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Porn Stars & Sinners in Grand Rapids: A Feminist Interpretation

October 22, 2012

Yesterday, MLive posted a story about “porn star” Ron Jeremy’s visit to a West Michigan church.

The article talked about how the pastor at Daybreak Church invited Jeremy to share the stage with him and “guest pastor Craig Gross, an anti-pornography pastor who Jeremy counts as a close friend.”

Jeremy and the Daybreak pastor discussed how everyone is a sinner and is in need of saving. Ron Jeremy also apparently said that lots of “porn stars believe in God.” The bulk of the article provides lots of commentary from Jeremy who acknowledged that he still makes pornographic films.

So what can one make of this visit to West Michigan by Ron Jeremy? Well, it’s not the first time he has been here or the first time he has appeared with Pastor of XXX Church, Craig Gross.

The two men have “debated” pornography before in West Michigan, but their debates, like Jeremy’s recent visit, is rooted in the idea that pornography is wrong because it promotes sex outside of marriage.

Talking about pornography in a religious context is also a way to attract younger churchgoers, which the XXX Church is known to do, with its hip graphics of youth sporting tattoos and wearing shirts that say, “Jesus Loves Porn Stars.”

Such an analysis, or lack thereof, of the pornographic industry omits what many feminists believe to be the more important and relevant analysis.

Ever since Catherine MacKinnon and Andrea Dworkin began to challenge pornography from a feminist perspective, the discussion about pornography has shifted from just sex to harm. These two fierce feminists paved the way for many others since then, such as Jane Caputi, Diana E.H. Russell and Gail Dines to use a feminist analysis of pornography so that instead of just talking about frivolous sexual behavior, we could talk about pornography as a means of objectification, exploitation, violence and global capitalism.

This changes the very nature of the false debate between the like of Ron Jeremy and Craig Gross, two men who want to moralize pornography instead of thinking critically about the impact of one of the most profitable media industries.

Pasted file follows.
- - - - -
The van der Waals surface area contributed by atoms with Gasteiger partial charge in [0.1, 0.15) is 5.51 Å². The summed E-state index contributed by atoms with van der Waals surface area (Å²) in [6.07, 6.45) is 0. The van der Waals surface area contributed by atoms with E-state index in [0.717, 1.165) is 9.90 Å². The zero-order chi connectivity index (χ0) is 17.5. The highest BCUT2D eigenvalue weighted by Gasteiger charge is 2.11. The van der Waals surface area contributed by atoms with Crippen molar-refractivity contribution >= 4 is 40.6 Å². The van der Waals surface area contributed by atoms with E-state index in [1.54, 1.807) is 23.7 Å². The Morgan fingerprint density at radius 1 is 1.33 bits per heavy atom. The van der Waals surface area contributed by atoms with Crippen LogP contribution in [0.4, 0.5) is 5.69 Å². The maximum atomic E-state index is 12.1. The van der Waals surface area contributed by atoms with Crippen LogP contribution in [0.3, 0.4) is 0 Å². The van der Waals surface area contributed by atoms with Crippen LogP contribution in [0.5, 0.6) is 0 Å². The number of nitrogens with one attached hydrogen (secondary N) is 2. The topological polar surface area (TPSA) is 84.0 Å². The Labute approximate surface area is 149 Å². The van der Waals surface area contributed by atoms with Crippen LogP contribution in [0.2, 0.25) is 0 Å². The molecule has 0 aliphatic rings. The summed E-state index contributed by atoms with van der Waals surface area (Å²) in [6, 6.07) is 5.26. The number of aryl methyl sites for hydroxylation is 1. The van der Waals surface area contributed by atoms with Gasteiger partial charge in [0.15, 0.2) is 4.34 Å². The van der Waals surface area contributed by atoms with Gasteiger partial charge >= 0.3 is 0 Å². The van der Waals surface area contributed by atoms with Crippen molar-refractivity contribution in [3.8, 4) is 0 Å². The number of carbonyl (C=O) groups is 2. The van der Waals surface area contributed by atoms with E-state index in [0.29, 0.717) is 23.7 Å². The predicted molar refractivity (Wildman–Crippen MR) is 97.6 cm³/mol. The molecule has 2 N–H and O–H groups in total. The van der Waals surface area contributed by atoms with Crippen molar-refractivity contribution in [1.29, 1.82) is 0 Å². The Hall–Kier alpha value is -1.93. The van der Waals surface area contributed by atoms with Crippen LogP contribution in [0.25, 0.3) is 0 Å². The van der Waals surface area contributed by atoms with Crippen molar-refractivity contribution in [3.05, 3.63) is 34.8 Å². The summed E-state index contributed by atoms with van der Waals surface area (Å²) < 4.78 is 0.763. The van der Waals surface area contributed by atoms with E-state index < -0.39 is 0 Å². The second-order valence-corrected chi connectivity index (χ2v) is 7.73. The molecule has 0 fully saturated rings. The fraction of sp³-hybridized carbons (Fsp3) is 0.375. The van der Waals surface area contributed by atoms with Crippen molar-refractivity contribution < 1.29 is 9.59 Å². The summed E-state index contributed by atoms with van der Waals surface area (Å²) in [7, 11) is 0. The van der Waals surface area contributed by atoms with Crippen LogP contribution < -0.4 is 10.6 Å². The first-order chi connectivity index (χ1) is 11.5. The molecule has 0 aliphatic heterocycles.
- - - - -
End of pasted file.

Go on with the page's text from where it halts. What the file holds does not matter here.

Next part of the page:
According to the work of Gail Dines and Robert Jensen, the estimated profits from global pornography is $57 Billion. Comparatively, Hollywood films make roughly $23 Billion annually from global sales. In addition, there are roughly 4.2 million pornographic websites and 68 million daily porn searches.

Beyond the shear amount of pornography now available in the digital age, the issue of the harm done is what Dines and Jensen focus on. In the film The Price of Pleasure, feminist critics of pornography point to the dehumanizing nature of the current mass-produced pornography. Most pornography is produced by and for men, thus women’s bodies are merely to be consumed and tossed aside. Dines and Jensen have interviewed hundreds of porn producers and other people who have worked in the industry and what they have come to find as the norm is reflected in the following comment:

Women were born with three holes for one purpose: To cram a cock deep inside every cuddly cavity!  Like true cock sockets, our whores subject their beautiful bodies to the nastiest 4-way debauchery ever lensed.”

– Cover description of Zero Tolerance: No Holes Barred (DVD)

Women who have been consumed by the porn industry are tossed aside once they no longer fit the necessary role as object of male fantasy.

However, what Dines and Jensen have also done is looked at the harm done to men who consume pornography. Both argue that it negatively impacts men’s ability to enjoy healthy sexual intimacy with their partners, since they have become accustomed to the instant gratification of non-consensual and male pleasure-focus imagery of pornography. Here are other consequences of regular porn consumption by men:

Much more could be said about this topic, which is a perspective you will not get from porn stars like Ron Jeremy, despite his willingness to visit churches in West Michigan.

Lastly, here is an interview we did with Robert Jensen when he visited West Michigan in 2008, while on book tour with Getting Off: Pornography and the End of Masculinity.

One Comment leave one →
  1. Christian permalink
    October 23, 2012 9:49 pm

    Great post, Jeff. The feminist perspective on pornography is absolutely essential.

    I can’t speak for Gross, but I suspect he’s equally concerned with pornography as a means of “objectification, exploitation, violence and global capitalism.” It is unfortunate, however, that religious discussion about pornography centers mostly on the act of extramarital sex, and not the objectification and exploitation of women.

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